The Digital Dance

Canadian teachers and students live, work, and learn in digitally rich environments at home and school. In Rwanda’s rural Rubavu District, many teachers and students lack digital skills, knowledge, and—most importantly—confidence due to their limited access to technology we take for granted in North America. How can we help equip students and teachers for the future and prevent them from being left behind? 

Digital Solutions to the Digital Divide

To help answer that question, Wellspring has been taking a creative approach to build the digital skills of primary school teachers—especially women who have often lacked opportunities to grow their technology toolkit. The result is an innovative, hybrid format to our training which helps teachers grow in their use of technology through in-person and on-demand training. This means teachers can now access a portion of our training when and where they need it.

Our team has adapted our Lesson Planning module to take on this new hybrid format. Rather than just in-person training which is limited by time and space, teachers can now watch videos of our training on their phones, on the internet, or through a USB drive on their laptops! This approach builds teachers’ digital skills for their own professional learning, and also equips them to offer more diverse and engaging lessons to their students. Women teachers who confidently use digital devices to teach and learn are powerful role models for all students, especially girls.

Ready for the Digital Age

This blended training creates more supportive classrooms and is building into teachers and creating advancement opportunities for women within the education sector—teachers just like 58-year-old Aurea.

I used to fear technology saying that I am not concerned as a woman—and especially an old woman. This was because I was not interested and could not see myself learning technology.”

During a face-to-face workshop all about developing basic technology skills, Aurea was thrilled to use a laptop for the first time. She told our team that she loved typing on the keyboard and saving documents:

To be honest, before I used only my phone for receiving calls and WhatsApp messages. But, after the training, I can type and play with my laptop, writing whatever I want. Now I send emails, SMS, and WhatsApp messages to colleagues.”

Aurea set up her first-ever email account, and with confidence and her newly developed typing skills ready for action, she wrote an email to a respected guest speaker from a Rwandan government civil society organization all by herself. When she received an encouraging and immediate email response, her pride and excitement burst forth, and she jumped from her chair and danced around the room!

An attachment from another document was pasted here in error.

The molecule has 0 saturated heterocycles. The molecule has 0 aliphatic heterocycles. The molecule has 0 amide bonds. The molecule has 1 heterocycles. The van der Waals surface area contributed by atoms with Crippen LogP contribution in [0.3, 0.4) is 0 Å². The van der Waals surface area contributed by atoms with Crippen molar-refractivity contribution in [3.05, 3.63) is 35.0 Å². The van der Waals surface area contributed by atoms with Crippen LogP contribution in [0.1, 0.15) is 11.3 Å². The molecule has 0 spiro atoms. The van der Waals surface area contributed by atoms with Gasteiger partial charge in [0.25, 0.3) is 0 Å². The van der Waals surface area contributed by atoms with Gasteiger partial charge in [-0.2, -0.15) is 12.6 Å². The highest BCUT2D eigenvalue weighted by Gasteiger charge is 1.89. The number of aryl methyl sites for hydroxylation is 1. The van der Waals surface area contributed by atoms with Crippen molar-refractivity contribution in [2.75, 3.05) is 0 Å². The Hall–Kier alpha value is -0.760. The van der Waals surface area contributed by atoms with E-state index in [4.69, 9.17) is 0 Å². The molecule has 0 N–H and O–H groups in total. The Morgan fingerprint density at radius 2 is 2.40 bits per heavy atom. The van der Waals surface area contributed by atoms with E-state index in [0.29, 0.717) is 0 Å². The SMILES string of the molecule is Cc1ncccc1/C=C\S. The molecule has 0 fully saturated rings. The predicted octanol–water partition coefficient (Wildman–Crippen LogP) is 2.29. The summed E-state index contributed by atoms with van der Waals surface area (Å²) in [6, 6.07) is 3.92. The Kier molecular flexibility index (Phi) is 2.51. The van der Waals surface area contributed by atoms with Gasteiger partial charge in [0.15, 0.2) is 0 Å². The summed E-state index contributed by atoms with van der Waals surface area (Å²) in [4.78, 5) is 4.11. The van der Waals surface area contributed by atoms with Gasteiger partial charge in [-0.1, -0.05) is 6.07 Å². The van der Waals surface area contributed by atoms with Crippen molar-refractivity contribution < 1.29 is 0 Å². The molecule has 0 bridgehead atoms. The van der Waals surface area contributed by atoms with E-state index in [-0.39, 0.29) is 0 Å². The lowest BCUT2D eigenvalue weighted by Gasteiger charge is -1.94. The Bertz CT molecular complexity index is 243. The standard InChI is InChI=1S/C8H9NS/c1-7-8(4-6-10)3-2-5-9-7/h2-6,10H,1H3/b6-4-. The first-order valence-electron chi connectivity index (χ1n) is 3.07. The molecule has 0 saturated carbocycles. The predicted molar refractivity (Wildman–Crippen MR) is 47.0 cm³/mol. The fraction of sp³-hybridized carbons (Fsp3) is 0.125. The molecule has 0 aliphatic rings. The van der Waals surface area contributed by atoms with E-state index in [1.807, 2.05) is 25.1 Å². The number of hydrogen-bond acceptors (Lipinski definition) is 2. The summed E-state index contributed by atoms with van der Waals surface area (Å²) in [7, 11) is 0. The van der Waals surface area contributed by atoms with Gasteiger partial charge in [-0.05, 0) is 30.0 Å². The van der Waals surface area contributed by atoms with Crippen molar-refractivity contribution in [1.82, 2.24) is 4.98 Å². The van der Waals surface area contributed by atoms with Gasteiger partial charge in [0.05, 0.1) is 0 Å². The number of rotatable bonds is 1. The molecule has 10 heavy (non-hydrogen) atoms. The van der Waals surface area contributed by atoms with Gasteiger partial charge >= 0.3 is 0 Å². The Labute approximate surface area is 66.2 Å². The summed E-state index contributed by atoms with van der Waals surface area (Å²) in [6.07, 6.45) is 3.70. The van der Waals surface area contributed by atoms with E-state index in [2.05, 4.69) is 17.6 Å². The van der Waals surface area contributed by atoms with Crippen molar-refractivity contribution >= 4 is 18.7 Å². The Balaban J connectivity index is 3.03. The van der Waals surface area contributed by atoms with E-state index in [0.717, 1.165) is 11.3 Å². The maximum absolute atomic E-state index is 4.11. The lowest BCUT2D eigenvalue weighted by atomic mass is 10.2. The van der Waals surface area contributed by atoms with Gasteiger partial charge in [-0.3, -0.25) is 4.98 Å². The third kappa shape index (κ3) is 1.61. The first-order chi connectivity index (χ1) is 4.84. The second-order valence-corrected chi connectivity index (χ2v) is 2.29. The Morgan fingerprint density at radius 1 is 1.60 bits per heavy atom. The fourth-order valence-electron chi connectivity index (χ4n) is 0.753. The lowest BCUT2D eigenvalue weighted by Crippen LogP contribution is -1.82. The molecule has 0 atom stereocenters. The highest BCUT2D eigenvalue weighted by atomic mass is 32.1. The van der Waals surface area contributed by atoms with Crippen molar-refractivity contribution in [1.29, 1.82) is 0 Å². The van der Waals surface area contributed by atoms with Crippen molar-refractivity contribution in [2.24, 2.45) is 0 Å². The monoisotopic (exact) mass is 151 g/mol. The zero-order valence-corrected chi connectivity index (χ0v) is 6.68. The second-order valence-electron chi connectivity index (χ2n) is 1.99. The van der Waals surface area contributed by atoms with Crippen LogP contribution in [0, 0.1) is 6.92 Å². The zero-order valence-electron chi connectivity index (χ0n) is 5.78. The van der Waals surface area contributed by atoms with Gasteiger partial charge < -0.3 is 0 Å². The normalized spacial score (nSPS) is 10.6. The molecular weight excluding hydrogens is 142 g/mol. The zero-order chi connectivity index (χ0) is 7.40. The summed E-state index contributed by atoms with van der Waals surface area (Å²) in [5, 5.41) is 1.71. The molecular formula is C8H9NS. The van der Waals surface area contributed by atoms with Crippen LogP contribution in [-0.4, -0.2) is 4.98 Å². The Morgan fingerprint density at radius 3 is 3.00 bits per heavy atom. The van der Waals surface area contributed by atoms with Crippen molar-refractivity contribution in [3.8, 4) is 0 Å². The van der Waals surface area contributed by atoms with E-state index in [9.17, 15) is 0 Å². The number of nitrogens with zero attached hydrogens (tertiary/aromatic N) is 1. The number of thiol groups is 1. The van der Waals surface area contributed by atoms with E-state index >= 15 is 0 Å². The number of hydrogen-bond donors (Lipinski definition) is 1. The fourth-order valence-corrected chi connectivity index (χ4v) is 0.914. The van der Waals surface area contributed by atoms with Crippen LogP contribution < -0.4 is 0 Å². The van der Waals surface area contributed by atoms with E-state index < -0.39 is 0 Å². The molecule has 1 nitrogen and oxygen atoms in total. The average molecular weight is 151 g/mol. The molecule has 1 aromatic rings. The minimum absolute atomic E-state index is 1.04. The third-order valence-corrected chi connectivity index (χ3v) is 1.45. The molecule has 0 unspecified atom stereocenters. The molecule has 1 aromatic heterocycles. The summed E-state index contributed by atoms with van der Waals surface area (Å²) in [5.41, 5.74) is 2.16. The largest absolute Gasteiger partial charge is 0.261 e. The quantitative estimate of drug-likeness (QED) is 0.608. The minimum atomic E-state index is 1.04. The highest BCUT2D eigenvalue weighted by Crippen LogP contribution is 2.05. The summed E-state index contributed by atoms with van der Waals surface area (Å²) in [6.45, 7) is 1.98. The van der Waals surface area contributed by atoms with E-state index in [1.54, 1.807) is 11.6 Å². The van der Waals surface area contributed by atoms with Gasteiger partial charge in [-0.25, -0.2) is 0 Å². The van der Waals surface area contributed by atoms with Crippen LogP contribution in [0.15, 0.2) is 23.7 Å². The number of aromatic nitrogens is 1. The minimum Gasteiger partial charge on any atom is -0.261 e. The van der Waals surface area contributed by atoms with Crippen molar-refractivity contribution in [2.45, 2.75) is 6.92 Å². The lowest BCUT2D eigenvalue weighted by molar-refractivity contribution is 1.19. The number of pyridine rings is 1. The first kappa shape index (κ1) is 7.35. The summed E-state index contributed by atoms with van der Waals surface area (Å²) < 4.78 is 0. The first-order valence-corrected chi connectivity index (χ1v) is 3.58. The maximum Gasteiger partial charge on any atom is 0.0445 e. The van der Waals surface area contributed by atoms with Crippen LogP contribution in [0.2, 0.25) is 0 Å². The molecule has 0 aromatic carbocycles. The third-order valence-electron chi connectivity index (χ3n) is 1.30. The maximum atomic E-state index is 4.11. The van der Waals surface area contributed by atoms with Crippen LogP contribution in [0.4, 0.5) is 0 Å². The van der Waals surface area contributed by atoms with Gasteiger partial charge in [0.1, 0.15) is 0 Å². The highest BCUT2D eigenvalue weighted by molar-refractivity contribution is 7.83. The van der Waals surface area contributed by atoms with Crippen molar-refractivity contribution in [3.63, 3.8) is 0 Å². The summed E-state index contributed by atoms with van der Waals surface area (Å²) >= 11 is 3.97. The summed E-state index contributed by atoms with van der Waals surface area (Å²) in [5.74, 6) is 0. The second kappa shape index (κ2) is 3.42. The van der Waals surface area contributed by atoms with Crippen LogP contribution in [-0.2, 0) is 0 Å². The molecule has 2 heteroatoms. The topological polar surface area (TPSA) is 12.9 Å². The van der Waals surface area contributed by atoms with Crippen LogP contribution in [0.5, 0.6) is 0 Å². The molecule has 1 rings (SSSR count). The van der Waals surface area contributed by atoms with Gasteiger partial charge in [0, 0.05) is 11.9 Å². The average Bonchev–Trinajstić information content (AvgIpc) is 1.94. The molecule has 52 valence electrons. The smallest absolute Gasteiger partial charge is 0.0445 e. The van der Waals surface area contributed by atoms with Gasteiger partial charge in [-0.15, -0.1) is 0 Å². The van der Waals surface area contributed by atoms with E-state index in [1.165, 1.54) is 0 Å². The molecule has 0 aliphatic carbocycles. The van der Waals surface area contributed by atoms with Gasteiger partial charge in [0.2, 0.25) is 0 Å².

Through this training, teachers like Aurea are not only growing their digital skills and are ready to meet the digital future head-on, but are ready to equip their students to be leaders in the digital age.

The Future is Digital

She explained that she is now confident and motivated to use digital devices in her lesson planning after attending this training and growing in her ICT knowledge and skills.

“I am no longer afraid of teaching subjects like Science and Elementary Technology where ICT lessons are taught.”

But it wasn’t only Aurea who shared this sentiment! This positive attitude toward learning to use technology—the first time for many women—was repeated by many other women teachers. These teachers expressed a fear not of the devices but of being left behind. They know Rwanda is committed to moving into the digital age, and they don’t want to be bypassed because of their gender or age.

I will use this training to help others, specifically old women like me working here in my school, to try to use computers by themselves. I will assist others who are still struggling. It will increase my communication with them by sending emails to teachers and school leaders.”

Through this training, teachers like Aurea are not only growing their digital skills and are ready to meet the digital future head-on, but are ready to equip their students to be leaders in the digital age.

The BDL project is funded by the Fund for Innovation and Transformation in partnership with the Government of Canada.

Fund for Innovation and Transformation.
In partnership with Canada.
Inter-council Network.

News from our Blended Digital Learning project